fered with. In a leading article in THE LANCET of

August 24th we noted the fact that simple boiling or

heating to the degree required for sterilisation does

not appear to influence the nutritive value of milk. Wereferred to the value of this practice as a safeguard againstbacterial contamination. It is necessary, however, to

remember that this part of the question, and, indeed, thewhole subject’ of nutrition, has a domestic as well as a

physiological side. The infective process which results inenteritis arises in all probability as often from want of careat home as from a faulty milk-supply. Mothers and nurses,it is true. are now much more alive to the need of scrupulouscleanliness in regard to everything that relates to the

feeding of infants than they were even a few years ago.Trouble still arises nevertheless and cases of dysentericdiarrhoea, if less common and less frequently fatal thanformerly, are far from unusual. Its prevention ought not tobe a very difficult matter. But the medical man must

remember that no instruction to mothers and nurses can be

too elementary. The commonest lessons of cleanliness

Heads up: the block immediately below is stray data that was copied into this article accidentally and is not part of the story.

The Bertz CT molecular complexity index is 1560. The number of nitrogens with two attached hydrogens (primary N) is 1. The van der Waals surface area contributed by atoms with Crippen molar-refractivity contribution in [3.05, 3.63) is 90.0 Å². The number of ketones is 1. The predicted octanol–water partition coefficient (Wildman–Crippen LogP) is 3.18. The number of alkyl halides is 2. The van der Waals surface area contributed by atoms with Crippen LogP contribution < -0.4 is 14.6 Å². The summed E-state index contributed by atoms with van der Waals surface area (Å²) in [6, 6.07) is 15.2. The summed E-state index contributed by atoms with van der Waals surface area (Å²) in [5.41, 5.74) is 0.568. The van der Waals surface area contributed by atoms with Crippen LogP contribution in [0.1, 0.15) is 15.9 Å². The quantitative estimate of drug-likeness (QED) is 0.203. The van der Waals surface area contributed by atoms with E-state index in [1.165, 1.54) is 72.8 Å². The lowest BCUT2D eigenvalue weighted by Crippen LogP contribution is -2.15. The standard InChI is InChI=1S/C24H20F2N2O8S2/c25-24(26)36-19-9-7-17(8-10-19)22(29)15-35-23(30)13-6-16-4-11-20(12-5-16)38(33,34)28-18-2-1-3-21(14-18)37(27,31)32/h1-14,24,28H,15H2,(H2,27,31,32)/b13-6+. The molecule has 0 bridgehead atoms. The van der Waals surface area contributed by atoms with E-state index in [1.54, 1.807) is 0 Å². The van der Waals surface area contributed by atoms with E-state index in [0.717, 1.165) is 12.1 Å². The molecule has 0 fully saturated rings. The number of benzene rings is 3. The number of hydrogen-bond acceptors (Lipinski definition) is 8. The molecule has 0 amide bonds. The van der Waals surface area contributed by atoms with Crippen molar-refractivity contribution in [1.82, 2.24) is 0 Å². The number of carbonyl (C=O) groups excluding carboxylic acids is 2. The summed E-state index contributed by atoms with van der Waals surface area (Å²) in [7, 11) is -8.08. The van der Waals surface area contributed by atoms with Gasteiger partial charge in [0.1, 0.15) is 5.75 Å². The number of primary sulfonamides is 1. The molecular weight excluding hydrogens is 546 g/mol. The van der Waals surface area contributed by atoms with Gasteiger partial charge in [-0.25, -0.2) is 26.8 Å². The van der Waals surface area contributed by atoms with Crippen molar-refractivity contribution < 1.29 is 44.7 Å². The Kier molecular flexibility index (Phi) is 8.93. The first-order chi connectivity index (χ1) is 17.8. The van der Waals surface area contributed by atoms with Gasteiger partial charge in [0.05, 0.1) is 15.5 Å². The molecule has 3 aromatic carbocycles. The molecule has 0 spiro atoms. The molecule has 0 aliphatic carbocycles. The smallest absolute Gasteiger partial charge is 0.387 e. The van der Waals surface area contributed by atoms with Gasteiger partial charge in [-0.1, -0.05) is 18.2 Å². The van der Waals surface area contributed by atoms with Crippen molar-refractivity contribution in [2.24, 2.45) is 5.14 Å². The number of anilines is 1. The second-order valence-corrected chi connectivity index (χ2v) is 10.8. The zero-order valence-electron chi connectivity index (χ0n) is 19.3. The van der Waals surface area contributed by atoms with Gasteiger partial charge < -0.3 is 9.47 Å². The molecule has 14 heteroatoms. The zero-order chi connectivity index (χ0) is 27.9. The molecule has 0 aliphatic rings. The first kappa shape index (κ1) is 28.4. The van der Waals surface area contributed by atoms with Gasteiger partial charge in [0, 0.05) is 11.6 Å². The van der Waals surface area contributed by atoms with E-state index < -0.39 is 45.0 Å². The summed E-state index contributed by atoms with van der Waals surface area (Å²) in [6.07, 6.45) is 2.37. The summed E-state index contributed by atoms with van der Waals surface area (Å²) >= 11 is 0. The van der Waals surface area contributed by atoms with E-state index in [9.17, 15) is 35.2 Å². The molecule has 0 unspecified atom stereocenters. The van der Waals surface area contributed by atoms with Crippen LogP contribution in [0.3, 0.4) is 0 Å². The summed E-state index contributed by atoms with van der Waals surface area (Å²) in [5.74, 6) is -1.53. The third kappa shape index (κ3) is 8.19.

must be taught, and all the influence of the practitionerwill be required, particularly among factory hands and

the poorest classes, to ensure attention to the teaching.

SELF-HELP.

AT Sandgate recently there was opened a new convalescenthome. The lines upon which this and the parent insti-tution at St. Margaret’s Bay, Dover, are being run are suchas would have rejoiced the heart of the late Dr. SamuelSmiles. Eighteen years ago it occurred to a few workingmen, who were endowed with a more than usual share ofadministrative capacity and desire to benefit their fellows,and who were already connected with the Hospital Satur-day Fund, that a home run by a committee of workingmen; and supported principally by small weekly subscrip-tions collected. amongst themselves, would become popularwith craftsmen generally. The result greatly exceeded theirexpectations. Substantial aid was, however, rendered in theearly days by the late Mr. Samuel Morley, after whom thehome at St. Margaret’s Bay was named "Morley House."A liberal supporter was also found in the late Sir Alfred